Along with market growth and user companies’ overseas expansion, Nippon Steel too has established overseas production bases. Today overseas business represents 35% of Nippon Steel’s total sales in its main steelmaking business and four other areas, and domestic business represents 65%. This means that Nippon Steel has firmly established a management base for contributing to the sustainability of the world through steel.
From the perspective of the 17 Sustainable Development Goals (SDGs) adopted by the United Nations in 2015, Nippon Steel’s measures are well balanced from economic, environmental, and social aspects. Going forward, if similar checking on idiosyncratic and harmonious management is conducted within each country or by each steelwork and office in Japan, I foresee that Nippon Steel will get a clearer picture on contribution to local communities.
This Sustainability Report emphasizes that steel is an optimal recyclable material to be reborn many times in whatever form is needed during an era focused on efficiency in resources. I would like to encourage Nippon Steel to further pursue both aspects of the significance of steel: namely the recyclability and the development of advanced steel products, such as stainless steel to be used for high-pressure hydrogen stations.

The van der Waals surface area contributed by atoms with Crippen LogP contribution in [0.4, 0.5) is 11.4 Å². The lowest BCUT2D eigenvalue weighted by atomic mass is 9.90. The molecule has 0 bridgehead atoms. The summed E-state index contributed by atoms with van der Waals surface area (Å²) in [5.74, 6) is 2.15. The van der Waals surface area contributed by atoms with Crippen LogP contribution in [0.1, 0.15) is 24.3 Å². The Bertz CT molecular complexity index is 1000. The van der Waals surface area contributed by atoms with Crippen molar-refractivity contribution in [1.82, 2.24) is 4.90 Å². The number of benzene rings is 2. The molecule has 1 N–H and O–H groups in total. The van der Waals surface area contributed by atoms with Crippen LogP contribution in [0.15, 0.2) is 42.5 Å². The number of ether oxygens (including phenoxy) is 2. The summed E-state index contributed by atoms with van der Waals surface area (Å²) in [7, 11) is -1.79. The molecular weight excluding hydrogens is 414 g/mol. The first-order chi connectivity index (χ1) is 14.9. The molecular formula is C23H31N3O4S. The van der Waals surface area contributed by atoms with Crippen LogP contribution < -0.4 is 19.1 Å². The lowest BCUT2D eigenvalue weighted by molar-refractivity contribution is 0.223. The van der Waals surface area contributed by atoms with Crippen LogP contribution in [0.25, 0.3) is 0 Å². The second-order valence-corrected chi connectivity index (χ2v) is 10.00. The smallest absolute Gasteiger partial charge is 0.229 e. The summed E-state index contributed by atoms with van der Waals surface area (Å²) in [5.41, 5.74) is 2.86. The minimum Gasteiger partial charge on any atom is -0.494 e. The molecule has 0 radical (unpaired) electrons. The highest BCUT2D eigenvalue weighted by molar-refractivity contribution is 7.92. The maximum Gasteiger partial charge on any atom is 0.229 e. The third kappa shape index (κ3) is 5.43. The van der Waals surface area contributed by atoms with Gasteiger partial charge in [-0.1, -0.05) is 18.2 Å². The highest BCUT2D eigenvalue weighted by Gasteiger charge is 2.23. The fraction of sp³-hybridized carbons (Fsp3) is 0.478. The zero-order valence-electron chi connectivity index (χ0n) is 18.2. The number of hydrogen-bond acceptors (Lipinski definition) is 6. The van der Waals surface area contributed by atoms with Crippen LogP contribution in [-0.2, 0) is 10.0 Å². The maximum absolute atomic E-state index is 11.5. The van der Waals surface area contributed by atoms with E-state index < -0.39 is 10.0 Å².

Specific environmental management measures
Nippon Steel adopts a mid-term management plan every three years and effectively follows the plan-do-check-act (PDCA) management cycle. It also contributes to the world by promoting three ecos, namely, Eco Process, Eco Products, and Eco Solution, and innovative technology development. I would like to see this stable approach to be continued for many years to come.
Under the Paris Agreement, a global agreement on alleviating climate change, Japan has pledged to cut greenhouse gas emissions by 26% from the fiscal 2013 level by fiscal 2030. This is not a final goal and the next target of 80% reduction by fiscal 2050 has also been planned. I believe that Nippon Steel’s initiatives begun up to now could enable it to reach the 2030 target, but the 2050 target might be difficult to achieve.